Slider Presents, Content Director, Jez Paxman, shares some thoughts from the presentation front line.

I’ve seen a lot of presentations. Some I’ve helped write and design. Some have been delivered at events I’ve worked on. Some have been just for fun.

Here are ten things to do with both content and delivery that I’ve observed make for a brilliant presentation.

1) Be an expert

You’ve asked for the audience’s attention, they expect you to know things they don’t. Early on build trust by demonstrating that you’re on top of your game.

2) Be yourself

Just because you’ve got a stage doesn’t mean you have to act. Don’t adopt a presentation style that isn’t true to you. Find out what works for you and craft it.

3) Be aware

There are some things that are just annoying: endless pacing around the stage, being awkward with your hands, filler words (like, um, you know). Be aware of these things and sort them out.

4) Know what you’re trying to change

Why are you taking up all these people’s time? What is it that you want them to do differently or think differently as a result of your presentation? Define this and build your presentation around it.

5) Have a S.T.A.R moment

S.T.A.R = Something They’ll Always Remember. This is an acronym coined by US presentation designers Duarte.  Bill Gates released a jar of mosquitoes on stage to make a point about malaria. Al Gore used a cherry picker to follow a graph line showing future CO2 emissions off the chart. Do something different and be remembered.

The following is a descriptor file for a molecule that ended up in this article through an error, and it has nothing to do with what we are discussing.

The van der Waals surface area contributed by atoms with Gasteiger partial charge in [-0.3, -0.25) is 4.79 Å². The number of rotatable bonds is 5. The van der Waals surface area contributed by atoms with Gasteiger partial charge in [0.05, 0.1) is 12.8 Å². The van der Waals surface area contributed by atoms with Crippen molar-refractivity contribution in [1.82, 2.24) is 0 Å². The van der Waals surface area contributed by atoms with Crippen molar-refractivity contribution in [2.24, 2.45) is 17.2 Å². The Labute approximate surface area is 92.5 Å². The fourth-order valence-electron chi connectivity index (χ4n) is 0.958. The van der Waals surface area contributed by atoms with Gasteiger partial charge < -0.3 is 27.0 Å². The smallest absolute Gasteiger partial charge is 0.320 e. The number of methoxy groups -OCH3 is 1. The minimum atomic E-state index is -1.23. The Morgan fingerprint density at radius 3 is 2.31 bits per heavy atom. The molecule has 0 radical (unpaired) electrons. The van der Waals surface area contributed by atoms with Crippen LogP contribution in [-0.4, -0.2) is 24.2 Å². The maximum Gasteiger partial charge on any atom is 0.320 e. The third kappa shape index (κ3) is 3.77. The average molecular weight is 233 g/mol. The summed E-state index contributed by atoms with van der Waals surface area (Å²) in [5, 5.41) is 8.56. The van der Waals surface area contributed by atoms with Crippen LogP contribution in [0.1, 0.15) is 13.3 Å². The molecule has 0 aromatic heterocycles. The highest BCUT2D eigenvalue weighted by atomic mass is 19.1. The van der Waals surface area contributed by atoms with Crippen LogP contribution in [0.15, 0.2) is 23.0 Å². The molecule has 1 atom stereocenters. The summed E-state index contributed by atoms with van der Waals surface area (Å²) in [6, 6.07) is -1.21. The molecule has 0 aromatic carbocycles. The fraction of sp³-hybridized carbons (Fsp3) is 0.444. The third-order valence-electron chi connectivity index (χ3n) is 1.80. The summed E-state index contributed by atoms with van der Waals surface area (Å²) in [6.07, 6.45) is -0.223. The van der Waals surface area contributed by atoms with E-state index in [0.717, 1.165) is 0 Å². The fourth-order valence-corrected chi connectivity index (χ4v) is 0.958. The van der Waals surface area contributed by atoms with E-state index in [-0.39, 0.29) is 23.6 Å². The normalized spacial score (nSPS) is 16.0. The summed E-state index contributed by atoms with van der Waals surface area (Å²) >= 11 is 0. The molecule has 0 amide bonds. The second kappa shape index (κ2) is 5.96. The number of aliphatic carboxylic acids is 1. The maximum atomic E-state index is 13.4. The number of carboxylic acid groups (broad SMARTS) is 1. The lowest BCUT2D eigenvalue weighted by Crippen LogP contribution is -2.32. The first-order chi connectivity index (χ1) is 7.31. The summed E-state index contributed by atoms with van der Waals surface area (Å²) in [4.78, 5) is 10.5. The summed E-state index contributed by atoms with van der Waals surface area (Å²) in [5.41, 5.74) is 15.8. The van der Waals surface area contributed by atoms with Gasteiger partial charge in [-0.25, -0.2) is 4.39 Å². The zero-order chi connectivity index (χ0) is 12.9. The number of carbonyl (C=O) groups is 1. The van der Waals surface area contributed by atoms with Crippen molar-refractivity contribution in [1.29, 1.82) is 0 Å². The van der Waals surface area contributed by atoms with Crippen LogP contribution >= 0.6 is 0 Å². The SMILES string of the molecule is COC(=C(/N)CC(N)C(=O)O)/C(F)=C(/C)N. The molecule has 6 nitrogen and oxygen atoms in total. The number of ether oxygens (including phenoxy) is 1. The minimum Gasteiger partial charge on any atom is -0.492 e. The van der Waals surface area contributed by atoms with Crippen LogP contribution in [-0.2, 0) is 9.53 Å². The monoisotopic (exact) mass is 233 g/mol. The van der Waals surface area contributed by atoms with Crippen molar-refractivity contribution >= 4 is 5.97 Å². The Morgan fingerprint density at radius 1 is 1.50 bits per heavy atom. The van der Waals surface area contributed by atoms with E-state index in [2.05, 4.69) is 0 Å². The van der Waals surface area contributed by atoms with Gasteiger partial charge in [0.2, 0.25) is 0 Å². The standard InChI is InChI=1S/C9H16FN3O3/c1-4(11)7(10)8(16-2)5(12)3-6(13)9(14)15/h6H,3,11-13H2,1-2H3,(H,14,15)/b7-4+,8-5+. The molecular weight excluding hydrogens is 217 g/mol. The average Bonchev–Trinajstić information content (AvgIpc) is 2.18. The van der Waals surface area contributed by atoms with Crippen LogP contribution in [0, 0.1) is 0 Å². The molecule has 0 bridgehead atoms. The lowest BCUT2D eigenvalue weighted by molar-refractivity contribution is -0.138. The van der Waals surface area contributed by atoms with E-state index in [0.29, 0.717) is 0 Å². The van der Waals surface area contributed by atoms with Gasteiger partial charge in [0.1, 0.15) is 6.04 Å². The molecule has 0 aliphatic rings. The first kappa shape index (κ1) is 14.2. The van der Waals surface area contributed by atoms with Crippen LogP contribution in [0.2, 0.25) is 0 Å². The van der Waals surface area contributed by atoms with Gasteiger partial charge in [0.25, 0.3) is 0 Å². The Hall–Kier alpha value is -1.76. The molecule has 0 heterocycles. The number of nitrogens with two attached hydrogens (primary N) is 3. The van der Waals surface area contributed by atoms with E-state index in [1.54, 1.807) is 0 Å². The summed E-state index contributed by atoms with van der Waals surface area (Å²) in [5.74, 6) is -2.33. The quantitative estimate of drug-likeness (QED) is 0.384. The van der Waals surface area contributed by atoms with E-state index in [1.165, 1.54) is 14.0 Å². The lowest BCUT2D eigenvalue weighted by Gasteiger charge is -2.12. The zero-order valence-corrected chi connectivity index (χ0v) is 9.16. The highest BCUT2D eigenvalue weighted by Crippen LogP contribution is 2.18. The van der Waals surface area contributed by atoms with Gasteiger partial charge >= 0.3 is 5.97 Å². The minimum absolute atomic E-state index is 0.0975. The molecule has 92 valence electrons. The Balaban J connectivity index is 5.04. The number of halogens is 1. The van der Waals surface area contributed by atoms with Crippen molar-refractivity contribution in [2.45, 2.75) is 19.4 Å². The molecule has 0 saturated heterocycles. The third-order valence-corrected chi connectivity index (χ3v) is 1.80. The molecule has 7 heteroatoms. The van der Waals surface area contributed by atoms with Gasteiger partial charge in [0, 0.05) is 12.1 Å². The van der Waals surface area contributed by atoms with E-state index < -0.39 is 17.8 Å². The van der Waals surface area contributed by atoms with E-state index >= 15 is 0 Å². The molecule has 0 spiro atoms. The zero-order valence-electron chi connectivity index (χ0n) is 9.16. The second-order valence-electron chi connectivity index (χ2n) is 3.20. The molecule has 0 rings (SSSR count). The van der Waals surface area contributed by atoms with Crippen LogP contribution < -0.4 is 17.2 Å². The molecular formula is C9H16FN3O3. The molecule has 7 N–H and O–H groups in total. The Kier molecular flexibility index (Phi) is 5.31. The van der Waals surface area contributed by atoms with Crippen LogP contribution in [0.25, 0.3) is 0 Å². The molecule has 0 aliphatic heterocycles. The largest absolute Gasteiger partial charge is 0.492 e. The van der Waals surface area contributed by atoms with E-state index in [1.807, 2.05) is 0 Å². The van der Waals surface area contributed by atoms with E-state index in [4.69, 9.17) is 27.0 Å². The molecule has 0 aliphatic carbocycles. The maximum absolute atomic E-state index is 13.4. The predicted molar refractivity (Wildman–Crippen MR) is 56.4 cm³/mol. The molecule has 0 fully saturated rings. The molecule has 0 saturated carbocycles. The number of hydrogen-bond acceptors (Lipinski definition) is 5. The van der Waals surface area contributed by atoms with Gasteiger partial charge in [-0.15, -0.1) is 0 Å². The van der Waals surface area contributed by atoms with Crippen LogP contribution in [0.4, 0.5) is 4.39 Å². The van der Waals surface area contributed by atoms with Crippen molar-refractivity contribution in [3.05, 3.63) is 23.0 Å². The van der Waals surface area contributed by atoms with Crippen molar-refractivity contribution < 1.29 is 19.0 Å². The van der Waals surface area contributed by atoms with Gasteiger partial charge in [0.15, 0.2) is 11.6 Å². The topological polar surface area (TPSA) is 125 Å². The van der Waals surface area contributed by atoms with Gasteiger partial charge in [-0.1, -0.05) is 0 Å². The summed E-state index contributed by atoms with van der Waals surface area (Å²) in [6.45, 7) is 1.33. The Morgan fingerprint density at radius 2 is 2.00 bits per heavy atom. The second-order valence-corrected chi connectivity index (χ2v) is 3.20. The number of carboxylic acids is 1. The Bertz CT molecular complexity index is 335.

6) Be Honest

There’s an elephant in every room – don’t ignore it. Your audience are going to be far more open to engaging if you recognise failures as well as successes.

7) Story before slides

Decide your structure and refine your story before thinking about slides. Turning to slides too early in the process leads to muddled thinking.

8) Edit ruthlessly

Watch any great presentation and you’ll notice it doesn’t have any fat. Every point is needed. If you’re asked to do a 15min presentation, edit it down to 10mins, it’ll be better. A truth about audiences is that they always want things to end sooner.

9) Embrace the big screen

From mobiles to bus stops the world is awash with screen content – the vast majority created by professional designers. Powerful slides add a whole other dimension and help you emotionally connect, whilst poorly conceived slides can undermine the whole thing. If design isn’t your thing then get some professional support.

10) Invest time

There’s no getting away from it, great presentations take a lot of time to structure, craft and rehearse.

These are my top ten. What’s on your list? Do drop me a line.